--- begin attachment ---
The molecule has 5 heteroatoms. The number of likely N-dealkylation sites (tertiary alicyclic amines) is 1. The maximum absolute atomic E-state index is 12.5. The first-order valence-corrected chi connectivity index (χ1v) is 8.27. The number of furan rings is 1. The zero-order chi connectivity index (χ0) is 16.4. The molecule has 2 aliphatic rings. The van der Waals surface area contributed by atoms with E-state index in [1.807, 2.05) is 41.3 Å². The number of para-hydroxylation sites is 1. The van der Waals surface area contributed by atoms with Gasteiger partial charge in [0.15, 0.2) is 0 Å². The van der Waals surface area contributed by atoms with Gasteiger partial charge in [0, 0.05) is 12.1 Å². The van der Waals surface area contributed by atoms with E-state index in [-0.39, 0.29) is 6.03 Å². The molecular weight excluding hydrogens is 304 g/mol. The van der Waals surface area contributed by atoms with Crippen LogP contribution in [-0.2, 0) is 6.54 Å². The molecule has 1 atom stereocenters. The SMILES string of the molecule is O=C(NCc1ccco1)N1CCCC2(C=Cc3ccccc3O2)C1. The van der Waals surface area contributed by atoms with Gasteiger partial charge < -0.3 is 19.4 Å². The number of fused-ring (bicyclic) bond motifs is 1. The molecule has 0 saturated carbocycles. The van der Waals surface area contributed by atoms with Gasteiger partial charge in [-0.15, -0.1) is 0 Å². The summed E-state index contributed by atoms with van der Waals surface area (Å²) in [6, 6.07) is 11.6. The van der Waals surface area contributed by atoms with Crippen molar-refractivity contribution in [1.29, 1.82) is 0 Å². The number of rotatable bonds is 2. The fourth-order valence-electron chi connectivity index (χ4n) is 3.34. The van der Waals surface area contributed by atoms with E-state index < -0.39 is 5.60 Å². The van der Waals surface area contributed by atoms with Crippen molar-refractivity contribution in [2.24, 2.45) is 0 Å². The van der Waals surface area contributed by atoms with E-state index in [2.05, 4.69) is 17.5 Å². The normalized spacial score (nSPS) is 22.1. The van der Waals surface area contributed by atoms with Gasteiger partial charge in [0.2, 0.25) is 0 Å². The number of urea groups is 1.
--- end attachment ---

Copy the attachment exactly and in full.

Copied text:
The molecule has 5 heteroatoms. The number of likely N-dealkylation sites (tertiary alicyclic amines) is 1. The maximum absolute atomic E-state index is 12.5. The first-order valence-corrected chi connectivity index (χ1v) is 8.27. The number of furan rings is 1. The zero-order chi connectivity index (χ0) is 16.4. The molecule has 2 aliphatic rings. The van der Waals surface area contributed by atoms with E-state index in [1.807, 2.05) is 41.3 Å². The number of para-hydroxylation sites is 1. The van der Waals surface area contributed by atoms with Gasteiger partial charge in [0.15, 0.2) is 0 Å². The van der Waals surface area contributed by atoms with Gasteiger partial charge in [0, 0.05) is 12.1 Å². The van der Waals surface area contributed by atoms with E-state index in [-0.39, 0.29) is 6.03 Å². The molecular weight excluding hydrogens is 304 g/mol. The van der Waals surface area contributed by atoms with Crippen LogP contribution in [-0.2, 0) is 6.54 Å². The molecule has 1 atom stereocenters. The SMILES string of the molecule is O=C(NCc1ccco1)N1CCCC2(C=Cc3ccccc3O2)C1. The van der Waals surface area contributed by atoms with Gasteiger partial charge < -0.3 is 19.4 Å². The number of fused-ring (bicyclic) bond motifs is 1. The molecule has 0 saturated carbocycles. The van der Waals surface area contributed by atoms with Gasteiger partial charge in [-0.15, -0.1) is 0 Å². The summed E-state index contributed by atoms with van der Waals surface area (Å²) in [6, 6.07) is 11.6. The van der Waals surface area contributed by atoms with Crippen molar-refractivity contribution in [1.29, 1.82) is 0 Å². The number of rotatable bonds is 2. The fourth-order valence-electron chi connectivity index (χ4n) is 3.34. The van der Waals surface area contributed by atoms with E-state index < -0.39 is 5.60 Å². The van der Waals surface area contributed by atoms with Crippen molar-refractivity contribution in [2.24, 2.45) is 0 Å². The van der Waals surface area contributed by atoms with E-state index in [2.05, 4.69) is 17.5 Å². The normalized spacial score (nSPS) is 22.1. The van der Waals surface area contributed by atoms with Gasteiger partial charge in [0.2, 0.25) is 0 Å². The number of urea groups is 1.